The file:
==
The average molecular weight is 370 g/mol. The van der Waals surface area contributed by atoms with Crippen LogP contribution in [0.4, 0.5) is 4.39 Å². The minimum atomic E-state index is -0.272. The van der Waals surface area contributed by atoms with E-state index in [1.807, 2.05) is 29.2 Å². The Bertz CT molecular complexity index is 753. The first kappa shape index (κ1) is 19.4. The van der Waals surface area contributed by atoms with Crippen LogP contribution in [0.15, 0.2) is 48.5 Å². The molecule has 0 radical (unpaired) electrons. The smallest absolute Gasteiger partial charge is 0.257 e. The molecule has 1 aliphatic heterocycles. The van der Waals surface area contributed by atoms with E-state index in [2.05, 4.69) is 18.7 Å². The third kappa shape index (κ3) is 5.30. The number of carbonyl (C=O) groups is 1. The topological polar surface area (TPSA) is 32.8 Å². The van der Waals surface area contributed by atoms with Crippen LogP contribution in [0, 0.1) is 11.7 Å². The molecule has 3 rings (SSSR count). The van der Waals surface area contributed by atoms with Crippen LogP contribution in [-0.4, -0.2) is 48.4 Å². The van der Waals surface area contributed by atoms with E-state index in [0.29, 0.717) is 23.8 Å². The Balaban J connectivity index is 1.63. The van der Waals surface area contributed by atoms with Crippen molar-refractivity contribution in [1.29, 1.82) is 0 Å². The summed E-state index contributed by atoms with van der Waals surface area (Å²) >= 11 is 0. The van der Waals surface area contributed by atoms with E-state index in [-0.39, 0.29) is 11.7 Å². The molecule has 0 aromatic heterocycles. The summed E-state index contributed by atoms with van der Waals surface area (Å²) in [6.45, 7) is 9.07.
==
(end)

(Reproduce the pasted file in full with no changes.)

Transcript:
The average molecular weight is 370 g/mol. The van der Waals surface area contributed by atoms with Crippen LogP contribution in [0.4, 0.5) is 4.39 Å². The minimum atomic E-state index is -0.272. The van der Waals surface area contributed by atoms with E-state index in [1.807, 2.05) is 29.2 Å². The Bertz CT molecular complexity index is 753. The first kappa shape index (κ1) is 19.4. The van der Waals surface area contributed by atoms with Crippen LogP contribution in [0.15, 0.2) is 48.5 Å². The molecule has 0 radical (unpaired) electrons. The smallest absolute Gasteiger partial charge is 0.257 e. The molecule has 1 aliphatic heterocycles. The van der Waals surface area contributed by atoms with E-state index in [2.05, 4.69) is 18.7 Å². The third kappa shape index (κ3) is 5.30. The number of carbonyl (C=O) groups is 1. The topological polar surface area (TPSA) is 32.8 Å². The van der Waals surface area contributed by atoms with Crippen LogP contribution in [0, 0.1) is 11.7 Å². The molecule has 3 rings (SSSR count). The van der Waals surface area contributed by atoms with Crippen LogP contribution in [-0.4, -0.2) is 48.4 Å². The van der Waals surface area contributed by atoms with E-state index in [0.29, 0.717) is 23.8 Å². The Balaban J connectivity index is 1.63. The van der Waals surface area contributed by atoms with Crippen molar-refractivity contribution in [1.29, 1.82) is 0 Å². The summed E-state index contributed by atoms with van der Waals surface area (Å²) >= 11 is 0. The van der Waals surface area contributed by atoms with E-state index in [-0.39, 0.29) is 11.7 Å². The molecule has 0 aromatic heterocycles. The summed E-state index contributed by atoms with van der Waals surface area (Å²) in [6.45, 7) is 9.07.